Posted on January 6, 2022

Baltimore Tried New Ways to Stop the Violence in 2021, but Homicides and Shootings Remain Frustratingly High

Justin Fenton et al., Baltimore Sun, January 1, 2022


Yet another year with more than 300 killings in this city.

The past year brought plenty of changes to the crime fight in Baltimore, with a new mayor, stability in the police command, and new efforts to heal the trauma of gun violence and free up officers to catch the men who pull the triggers.

Only, the amount of violence didn’t budge.

The city recorded slightly more homicides and nonfatal shootings as 2020. On Saturday morning, police put the number at 337 homicides in 2021 compared to 335 in 2020; nonfatal shootings at 728 in 2021,, 721 in 2020. That’s about a 1% increase in both.

It marks the seventh straight year that Baltimore, despite a shrinking population, has exceeded 300 killings. Violence jumped in 2015 and has persisted ever since. Other cities are now following. Philadelphia, Chicago and Washington, D.C. report spikes in violence this year. Those cities saw the most homicides in decades.

Baltimore’s pace of killings have remained strikingly consistent, though city leaders are finding reasons to be hopeful. The homicide clearance rate has inched up in the last three years: 32%, 39%, 42%. Police are arresting more people for the killings, however slightly.

{snip} Police Commissioner Michael Harrison noted reductions in street robberies and property crime.

“When you put it all together, we have made improvements,” Harrison said.

He acknowledged the revolving door at City Hall — Harrison was appointed by former Mayor Catherine Pugh and served under her replacement, Bernard C. “Jack” Young, before current Mayor Brandon Scott — has slowed work to stem the violence. Harrison said crime will improve only after minds and attitudes change.

“We’re just getting started,” Harrison said. “It is frustrating, but we’re changing the culture of a city.”

The police commissioner has blamed the violence on a tendency of Baltimore’s men to reach for guns to settle disputes. For example, two men are charged with murder for allegedly gunning down a shuttle bus driver after an argument at a bus stop last January.


Mayor Brandon Scott has called the continued bloodshed a historical problem, arguing that quick fixes of the past worsened problems today. Scott sought to lay groundwork this year, creating task forces and allocating money for “trauma-informed care” and violence intervention programs such as Safe Streets. He set a goal of reducing homicides by 15% annually. That would put the toll below 290 deaths.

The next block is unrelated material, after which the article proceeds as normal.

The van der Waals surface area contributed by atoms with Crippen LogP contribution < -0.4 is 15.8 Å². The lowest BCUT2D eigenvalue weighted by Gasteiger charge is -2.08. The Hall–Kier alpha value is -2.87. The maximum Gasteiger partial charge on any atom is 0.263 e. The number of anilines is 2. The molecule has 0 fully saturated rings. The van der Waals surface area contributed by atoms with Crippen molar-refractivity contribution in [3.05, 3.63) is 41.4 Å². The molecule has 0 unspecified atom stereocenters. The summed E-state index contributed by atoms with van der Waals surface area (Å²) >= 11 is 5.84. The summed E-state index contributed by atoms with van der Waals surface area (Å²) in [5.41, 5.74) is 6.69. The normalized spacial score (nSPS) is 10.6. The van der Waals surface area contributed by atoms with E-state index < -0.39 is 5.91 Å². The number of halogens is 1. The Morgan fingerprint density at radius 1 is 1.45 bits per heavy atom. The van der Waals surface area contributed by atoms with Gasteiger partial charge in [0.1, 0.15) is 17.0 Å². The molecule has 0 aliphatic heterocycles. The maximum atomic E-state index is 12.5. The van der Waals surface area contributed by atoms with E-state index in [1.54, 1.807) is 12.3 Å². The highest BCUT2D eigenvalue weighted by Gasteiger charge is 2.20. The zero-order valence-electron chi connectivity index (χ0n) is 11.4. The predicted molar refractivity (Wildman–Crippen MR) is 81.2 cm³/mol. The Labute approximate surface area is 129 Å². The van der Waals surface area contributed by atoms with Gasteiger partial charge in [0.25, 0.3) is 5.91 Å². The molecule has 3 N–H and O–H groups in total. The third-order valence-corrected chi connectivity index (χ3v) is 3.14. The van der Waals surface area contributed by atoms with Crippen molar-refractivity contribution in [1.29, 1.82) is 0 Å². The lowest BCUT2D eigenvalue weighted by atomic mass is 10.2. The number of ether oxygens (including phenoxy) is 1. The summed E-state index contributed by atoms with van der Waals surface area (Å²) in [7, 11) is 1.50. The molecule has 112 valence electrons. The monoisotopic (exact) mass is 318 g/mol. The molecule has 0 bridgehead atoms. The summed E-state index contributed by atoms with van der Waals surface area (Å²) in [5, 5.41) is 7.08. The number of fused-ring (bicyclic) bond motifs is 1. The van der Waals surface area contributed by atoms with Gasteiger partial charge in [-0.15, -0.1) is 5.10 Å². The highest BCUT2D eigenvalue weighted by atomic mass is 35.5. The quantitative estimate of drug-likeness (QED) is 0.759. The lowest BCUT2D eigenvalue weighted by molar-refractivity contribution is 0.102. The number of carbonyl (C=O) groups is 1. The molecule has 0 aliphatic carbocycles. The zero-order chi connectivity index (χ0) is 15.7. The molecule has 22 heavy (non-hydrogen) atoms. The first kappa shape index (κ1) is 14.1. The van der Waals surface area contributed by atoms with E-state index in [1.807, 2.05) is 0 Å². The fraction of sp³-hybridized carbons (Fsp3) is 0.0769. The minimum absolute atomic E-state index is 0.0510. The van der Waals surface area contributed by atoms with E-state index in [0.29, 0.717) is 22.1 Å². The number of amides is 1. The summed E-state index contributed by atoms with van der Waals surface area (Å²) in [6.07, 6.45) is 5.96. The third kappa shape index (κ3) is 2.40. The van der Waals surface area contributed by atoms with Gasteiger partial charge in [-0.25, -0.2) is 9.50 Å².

Scott told The Baltimore Sun he was “pissed off” that gun violence continues unabated, and he shares the feelings of impatience.


The mayor’s anti-violence strategy calls for, among other things, nearly tripling the city’s violence intervention programs, increasing efforts to catch gun traffickers and honing a group violence reduction strategy to locate the people most likely to be shot or do the shooting.

He insisted Thursday these strategies are correct, calling this a “foundation-building” year and encouraging families to look for results in 2022.


As mayor-elect Scott had promised to form a committee to explore ways to shift money from the police department to services that could address root causes of the violence. But with preparations for his second budget underway, no such committee exists.

Scott’s first budget funded the Police Department at about the same level, neither decreasing it — much to the frustration of activists — nor increasing it beyond cost-of-living raises.

Nonetheless, Gov. Larry Hogan has decried a “defunding” of police in Baltimore, leveling pointed criticism at State’s Attorney Marilyn Mosby in particular. Mosby shot back last week, blaming lapse supervision by state parole and probation agents for recent acts of violence.